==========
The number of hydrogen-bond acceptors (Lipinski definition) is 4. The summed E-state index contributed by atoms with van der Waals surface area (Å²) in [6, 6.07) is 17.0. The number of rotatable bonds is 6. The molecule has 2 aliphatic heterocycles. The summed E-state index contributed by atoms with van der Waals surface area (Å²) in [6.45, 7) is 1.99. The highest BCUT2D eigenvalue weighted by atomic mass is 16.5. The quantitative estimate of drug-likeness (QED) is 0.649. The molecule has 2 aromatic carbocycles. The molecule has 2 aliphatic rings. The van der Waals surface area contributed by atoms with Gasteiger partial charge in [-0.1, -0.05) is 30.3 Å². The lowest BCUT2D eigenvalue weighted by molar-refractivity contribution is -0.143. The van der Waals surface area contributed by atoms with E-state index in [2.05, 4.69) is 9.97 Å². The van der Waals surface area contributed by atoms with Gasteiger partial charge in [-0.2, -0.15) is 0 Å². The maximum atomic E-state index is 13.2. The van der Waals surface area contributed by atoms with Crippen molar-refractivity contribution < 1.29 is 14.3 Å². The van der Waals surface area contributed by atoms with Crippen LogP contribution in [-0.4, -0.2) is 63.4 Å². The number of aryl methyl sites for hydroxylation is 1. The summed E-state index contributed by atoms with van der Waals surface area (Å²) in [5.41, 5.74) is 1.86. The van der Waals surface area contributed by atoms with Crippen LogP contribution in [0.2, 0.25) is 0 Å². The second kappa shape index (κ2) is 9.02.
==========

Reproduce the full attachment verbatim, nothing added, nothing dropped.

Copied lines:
The number of hydrogen-bond acceptors (Lipinski definition) is 4. The summed E-state index contributed by atoms with van der Waals surface area (Å²) in [6, 6.07) is 17.0. The number of rotatable bonds is 6. The molecule has 2 aliphatic heterocycles. The summed E-state index contributed by atoms with van der Waals surface area (Å²) in [6.45, 7) is 1.99. The highest BCUT2D eigenvalue weighted by atomic mass is 16.5. The quantitative estimate of drug-likeness (QED) is 0.649. The molecule has 2 aromatic carbocycles. The molecule has 2 aliphatic rings. The van der Waals surface area contributed by atoms with Gasteiger partial charge in [-0.1, -0.05) is 30.3 Å². The lowest BCUT2D eigenvalue weighted by molar-refractivity contribution is -0.143. The van der Waals surface area contributed by atoms with E-state index in [2.05, 4.69) is 9.97 Å². The van der Waals surface area contributed by atoms with Gasteiger partial charge in [-0.2, -0.15) is 0 Å². The maximum atomic E-state index is 13.2. The van der Waals surface area contributed by atoms with Crippen molar-refractivity contribution < 1.29 is 14.3 Å². The van der Waals surface area contributed by atoms with Crippen LogP contribution in [-0.4, -0.2) is 63.4 Å². The number of aryl methyl sites for hydroxylation is 1. The summed E-state index contributed by atoms with van der Waals surface area (Å²) in [5.41, 5.74) is 1.86. The van der Waals surface area contributed by atoms with Crippen LogP contribution in [0.2, 0.25) is 0 Å². The second kappa shape index (κ2) is 9.02.